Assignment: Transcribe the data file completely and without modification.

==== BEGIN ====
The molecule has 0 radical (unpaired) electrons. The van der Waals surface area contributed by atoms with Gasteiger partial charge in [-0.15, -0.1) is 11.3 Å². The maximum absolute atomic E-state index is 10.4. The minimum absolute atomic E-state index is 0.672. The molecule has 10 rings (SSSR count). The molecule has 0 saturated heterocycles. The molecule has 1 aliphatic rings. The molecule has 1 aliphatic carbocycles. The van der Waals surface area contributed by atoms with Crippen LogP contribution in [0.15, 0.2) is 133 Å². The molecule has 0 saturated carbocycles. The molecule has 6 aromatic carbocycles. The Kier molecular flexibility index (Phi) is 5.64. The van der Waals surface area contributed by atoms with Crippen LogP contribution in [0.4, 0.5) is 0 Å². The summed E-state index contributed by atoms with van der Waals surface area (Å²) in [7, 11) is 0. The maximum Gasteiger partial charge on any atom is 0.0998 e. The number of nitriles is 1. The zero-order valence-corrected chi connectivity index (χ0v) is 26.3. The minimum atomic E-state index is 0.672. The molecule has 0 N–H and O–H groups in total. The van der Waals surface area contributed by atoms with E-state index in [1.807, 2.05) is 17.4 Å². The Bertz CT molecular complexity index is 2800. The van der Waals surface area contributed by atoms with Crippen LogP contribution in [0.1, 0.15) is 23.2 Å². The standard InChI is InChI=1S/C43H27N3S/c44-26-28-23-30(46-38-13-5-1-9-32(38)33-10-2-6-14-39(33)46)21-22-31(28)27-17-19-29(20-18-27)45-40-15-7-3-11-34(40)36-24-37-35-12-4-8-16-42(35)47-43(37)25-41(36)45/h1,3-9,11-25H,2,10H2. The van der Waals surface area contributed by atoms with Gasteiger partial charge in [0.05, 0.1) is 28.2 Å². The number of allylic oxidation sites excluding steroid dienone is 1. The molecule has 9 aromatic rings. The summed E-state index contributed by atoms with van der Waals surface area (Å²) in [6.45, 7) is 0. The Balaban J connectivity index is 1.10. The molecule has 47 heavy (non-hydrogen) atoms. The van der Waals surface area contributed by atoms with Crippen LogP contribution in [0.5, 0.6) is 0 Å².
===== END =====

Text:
The molecule has 0 radical (unpaired) electrons. The van der Waals surface area contributed by atoms with Gasteiger partial charge in [-0.15, -0.1) is 11.3 Å². The maximum absolute atomic E-state index is 10.4. The minimum absolute atomic E-state index is 0.672. The molecule has 10 rings (SSSR count). The molecule has 0 saturated heterocycles. The molecule has 1 aliphatic rings. The molecule has 1 aliphatic carbocycles. The van der Waals surface area contributed by atoms with Crippen LogP contribution in [0.15, 0.2) is 133 Å². The molecule has 0 saturated carbocycles. The molecule has 6 aromatic carbocycles. The Kier molecular flexibility index (Phi) is 5.64. The van der Waals surface area contributed by atoms with Crippen LogP contribution in [0.4, 0.5) is 0 Å². The summed E-state index contributed by atoms with van der Waals surface area (Å²) in [7, 11) is 0. The maximum Gasteiger partial charge on any atom is 0.0998 e. The number of nitriles is 1. The zero-order valence-corrected chi connectivity index (χ0v) is 26.3. The minimum atomic E-state index is 0.672. The molecule has 0 N–H and O–H groups in total. The van der Waals surface area contributed by atoms with E-state index in [1.807, 2.05) is 17.4 Å². The Bertz CT molecular complexity index is 2800. The van der Waals surface area contributed by atoms with Crippen LogP contribution in [0.1, 0.15) is 23.2 Å². The standard InChI is InChI=1S/C43H27N3S/c44-26-28-23-30(46-38-13-5-1-9-32(38)33-10-2-6-14-39(33)46)21-22-31(28)27-17-19-29(20-18-27)45-40-15-7-3-11-34(40)36-24-37-35-12-4-8-16-42(35)47-43(37)25-41(36)45/h1,3-9,11-25H,2,10H2. The van der Waals surface area contributed by atoms with Gasteiger partial charge in [0.05, 0.1) is 28.2 Å². The number of allylic oxidation sites excluding steroid dienone is 1. The molecule has 9 aromatic rings. The summed E-state index contributed by atoms with van der Waals surface area (Å²) in [6.45, 7) is 0. The Balaban J connectivity index is 1.10. The molecule has 47 heavy (non-hydrogen) atoms. The van der Waals surface area contributed by atoms with Crippen LogP contribution in [0.5, 0.6) is 0 Å².